The tax burden is meanwhile being shifted to average Argentines both directly and indirectly. The types of tax most often encountered by the majority of households - social security contributions and value-added sales taxes - actually rose by 35% and 40%, respectively. These two revenue streams (the most regressive) now account for over 70% of federal revenues.

Cutbacks of around 160 billion pesos ($10.5 billion) in utility and transport subsidies for FY2016, in turn, have led to fare increases of 100%, water and electric rate hikes of 300%, and gas bill hikes of close to 1,000% - a back-door tax increase estimated at close to $800 a year or nearly 6% the median full-time salary in Argentina.

Falling revenues therefore did not translate into lower taxes for most of Argentina's 43 million people - whose median earnings have fallen by at least 11% since Macri took office just eight months ago. A separate report by the CAME medium business bureau revealed that June retail sales fell 9.8% in real terms over the same time last year.

At: https://translate.google.com/translate?hl=en&sl=es&tl=en&u=http%3A%2F%2Fwww.politicargentina.com%2Fnotas%2F201607%2F15476-se-triplico-el-deficit-financiero-en-las-cuentas-publicas.html

50 Argentine Dirty War convicts transferred from prison to house arrest so far this year.

A series of federal court rulings in Argentina have resulted in transfers from prison to house arrest for some 50 former military and police officers convicted for crimes against humanity committed during the last dictatorship (1976-83), judicial sources said.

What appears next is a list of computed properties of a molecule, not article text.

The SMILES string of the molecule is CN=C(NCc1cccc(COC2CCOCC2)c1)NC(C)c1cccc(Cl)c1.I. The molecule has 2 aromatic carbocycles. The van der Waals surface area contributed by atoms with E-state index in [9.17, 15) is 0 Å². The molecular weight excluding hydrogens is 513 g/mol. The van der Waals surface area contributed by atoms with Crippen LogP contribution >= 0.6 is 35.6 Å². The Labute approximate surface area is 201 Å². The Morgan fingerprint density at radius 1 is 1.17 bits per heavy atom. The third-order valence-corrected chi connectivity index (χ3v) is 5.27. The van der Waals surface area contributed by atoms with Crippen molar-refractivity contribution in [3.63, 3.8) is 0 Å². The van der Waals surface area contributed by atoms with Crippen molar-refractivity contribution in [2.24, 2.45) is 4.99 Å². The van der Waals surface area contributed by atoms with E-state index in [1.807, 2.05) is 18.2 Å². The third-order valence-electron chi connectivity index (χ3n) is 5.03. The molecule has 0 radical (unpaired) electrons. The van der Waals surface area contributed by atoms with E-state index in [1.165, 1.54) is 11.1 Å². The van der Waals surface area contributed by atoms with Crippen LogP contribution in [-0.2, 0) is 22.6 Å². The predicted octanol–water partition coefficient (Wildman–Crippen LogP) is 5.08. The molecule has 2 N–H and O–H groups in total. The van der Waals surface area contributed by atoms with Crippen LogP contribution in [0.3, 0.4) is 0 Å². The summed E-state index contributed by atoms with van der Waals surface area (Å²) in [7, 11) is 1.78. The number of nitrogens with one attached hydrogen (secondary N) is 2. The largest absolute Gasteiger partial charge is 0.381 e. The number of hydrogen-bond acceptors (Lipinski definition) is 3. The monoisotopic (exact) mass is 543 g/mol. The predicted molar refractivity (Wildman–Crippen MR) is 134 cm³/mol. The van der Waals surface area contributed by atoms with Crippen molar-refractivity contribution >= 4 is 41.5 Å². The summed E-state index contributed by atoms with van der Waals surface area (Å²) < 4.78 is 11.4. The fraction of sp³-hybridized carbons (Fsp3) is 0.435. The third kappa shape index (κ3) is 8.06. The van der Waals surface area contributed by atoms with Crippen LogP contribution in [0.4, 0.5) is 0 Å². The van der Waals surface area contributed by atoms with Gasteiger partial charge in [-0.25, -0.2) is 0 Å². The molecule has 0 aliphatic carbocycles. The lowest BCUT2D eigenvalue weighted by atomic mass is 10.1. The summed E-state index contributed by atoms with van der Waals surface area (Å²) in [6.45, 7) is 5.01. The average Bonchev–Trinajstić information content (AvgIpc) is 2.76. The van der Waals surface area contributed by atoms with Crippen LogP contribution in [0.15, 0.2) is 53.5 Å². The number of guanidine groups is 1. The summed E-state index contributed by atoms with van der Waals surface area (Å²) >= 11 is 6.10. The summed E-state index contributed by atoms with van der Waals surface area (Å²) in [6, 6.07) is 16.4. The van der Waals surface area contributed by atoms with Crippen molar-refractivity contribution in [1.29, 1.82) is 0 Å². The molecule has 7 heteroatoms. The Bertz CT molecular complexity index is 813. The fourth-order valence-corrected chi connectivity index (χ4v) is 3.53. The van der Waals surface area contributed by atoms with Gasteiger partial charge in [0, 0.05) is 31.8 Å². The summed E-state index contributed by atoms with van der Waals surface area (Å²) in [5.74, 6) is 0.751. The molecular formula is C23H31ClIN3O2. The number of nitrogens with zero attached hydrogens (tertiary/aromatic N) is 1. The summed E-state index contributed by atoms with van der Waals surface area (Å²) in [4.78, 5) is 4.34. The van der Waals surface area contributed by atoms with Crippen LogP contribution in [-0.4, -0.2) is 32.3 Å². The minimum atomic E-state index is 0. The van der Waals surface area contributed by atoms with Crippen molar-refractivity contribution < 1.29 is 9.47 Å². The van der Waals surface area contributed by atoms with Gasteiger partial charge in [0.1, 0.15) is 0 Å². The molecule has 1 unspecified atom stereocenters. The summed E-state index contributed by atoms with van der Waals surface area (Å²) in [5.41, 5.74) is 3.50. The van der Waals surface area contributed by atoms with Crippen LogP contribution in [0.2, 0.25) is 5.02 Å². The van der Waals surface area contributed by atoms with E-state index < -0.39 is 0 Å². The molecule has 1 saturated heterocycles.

Up to 30,000 Argentines were killed during the state-sponsored Dirty War, primarily from 1976 to 1978.

The rulings have benefited Dirty War convicts who are over 70 years old and whose lawyers filed requests for house arrest based on health reasons. While these decisions officially depend solely on judges' discretion, Army Chief of Staff Diego Suñer - a Macri appointee - was confirmed to have actively lobbied on behalf of those seeking a transfer to house arrest.

According to Justice Ministry officials speaking to local news daily Clarín on condition of anonymity, this trend reflects "a change in court doctrine" from the one prevailing during the populist administrations of former Presidents Néstor and Cristina Kirchner (2003-15).

Their administrations made human rights a central political issue in Argentina, and Néstor Kirchner's signature of a 2003 bill rescinding two amnesty laws that since 1987 had shielded Dirty War suspects led to hundreds of trials and convictions.

The pace of prosecutions has slowed dramatically since President Mauricio Macri took office in December, however - a change foreshadowed by Macri's description of human rights as a "scam" during the 2015 campaign.

This change in policy was further underscored by Defense Minister Julio Martínez's decision to allow Dirty War convicts to be treated in military hospitals (which had been banned due to a numerous escape attempts), as well as by revelations that Justice Minsiter Germán Garavano had held secret talks in April with Argentina's leading Dirty War apologist, Cecilia Pando.

These developments mark a sharp departure from the Kirchner era, when 2,389 officers were accused, 1,132 arrested, and 681 convicted. This marked the fist time in world history that human rights abuses were systematically prosecuted (rather than a few top officials), something described by the dictator who oversaw most of the Dirty War, General Jorge Videla as "our worst moments."

At: https://translate.google.com/translate?hl=en&sl=es&u=http://www.minutouno.com/notas/1499617-en-lo-que-va-del-ano-unos-50-ex-represores-obtuvieron-la-prision-domiciliaria&prev=search